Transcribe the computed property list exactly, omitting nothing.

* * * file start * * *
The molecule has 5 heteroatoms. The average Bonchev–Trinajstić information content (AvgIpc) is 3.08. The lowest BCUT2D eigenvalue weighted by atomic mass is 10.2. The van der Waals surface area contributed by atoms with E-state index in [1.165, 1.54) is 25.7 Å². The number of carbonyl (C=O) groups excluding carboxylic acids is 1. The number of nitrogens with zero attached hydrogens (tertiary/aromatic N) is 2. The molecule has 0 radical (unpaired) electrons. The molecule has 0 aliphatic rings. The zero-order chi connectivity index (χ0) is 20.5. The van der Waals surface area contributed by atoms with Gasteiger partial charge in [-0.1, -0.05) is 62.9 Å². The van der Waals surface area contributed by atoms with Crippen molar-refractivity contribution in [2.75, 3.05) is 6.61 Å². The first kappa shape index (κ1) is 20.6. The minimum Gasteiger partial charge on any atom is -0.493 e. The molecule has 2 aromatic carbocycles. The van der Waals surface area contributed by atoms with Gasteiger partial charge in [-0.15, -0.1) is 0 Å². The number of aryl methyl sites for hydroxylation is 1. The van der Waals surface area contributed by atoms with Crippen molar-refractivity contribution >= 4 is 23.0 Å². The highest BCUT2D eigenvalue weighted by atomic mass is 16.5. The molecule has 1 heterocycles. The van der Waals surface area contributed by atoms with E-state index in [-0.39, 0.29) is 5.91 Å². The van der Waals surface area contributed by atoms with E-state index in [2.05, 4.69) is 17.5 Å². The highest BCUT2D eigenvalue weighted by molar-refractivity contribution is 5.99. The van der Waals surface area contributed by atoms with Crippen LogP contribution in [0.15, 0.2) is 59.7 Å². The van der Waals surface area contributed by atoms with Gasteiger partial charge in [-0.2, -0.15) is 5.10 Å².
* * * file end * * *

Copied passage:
The molecule has 5 heteroatoms. The average Bonchev–Trinajstić information content (AvgIpc) is 3.08. The lowest BCUT2D eigenvalue weighted by atomic mass is 10.2. The van der Waals surface area contributed by atoms with E-state index in [1.165, 1.54) is 25.7 Å². The number of carbonyl (C=O) groups excluding carboxylic acids is 1. The number of nitrogens with zero attached hydrogens (tertiary/aromatic N) is 2. The molecule has 0 radical (unpaired) electrons. The molecule has 0 aliphatic rings. The zero-order chi connectivity index (χ0) is 20.5. The van der Waals surface area contributed by atoms with Gasteiger partial charge in [-0.1, -0.05) is 62.9 Å². The van der Waals surface area contributed by atoms with Crippen molar-refractivity contribution in [2.75, 3.05) is 6.61 Å². The first kappa shape index (κ1) is 20.6. The minimum Gasteiger partial charge on any atom is -0.493 e. The molecule has 2 aromatic carbocycles. The van der Waals surface area contributed by atoms with Gasteiger partial charge in [-0.15, -0.1) is 0 Å². The number of aryl methyl sites for hydroxylation is 1. The van der Waals surface area contributed by atoms with Crippen molar-refractivity contribution >= 4 is 23.0 Å². The highest BCUT2D eigenvalue weighted by atomic mass is 16.5. The molecule has 1 heterocycles. The van der Waals surface area contributed by atoms with E-state index in [-0.39, 0.29) is 5.91 Å². The van der Waals surface area contributed by atoms with E-state index in [2.05, 4.69) is 17.5 Å². The highest BCUT2D eigenvalue weighted by molar-refractivity contribution is 5.99. The van der Waals surface area contributed by atoms with Crippen LogP contribution in [0.15, 0.2) is 59.7 Å². The van der Waals surface area contributed by atoms with Gasteiger partial charge in [-0.2, -0.15) is 5.10 Å².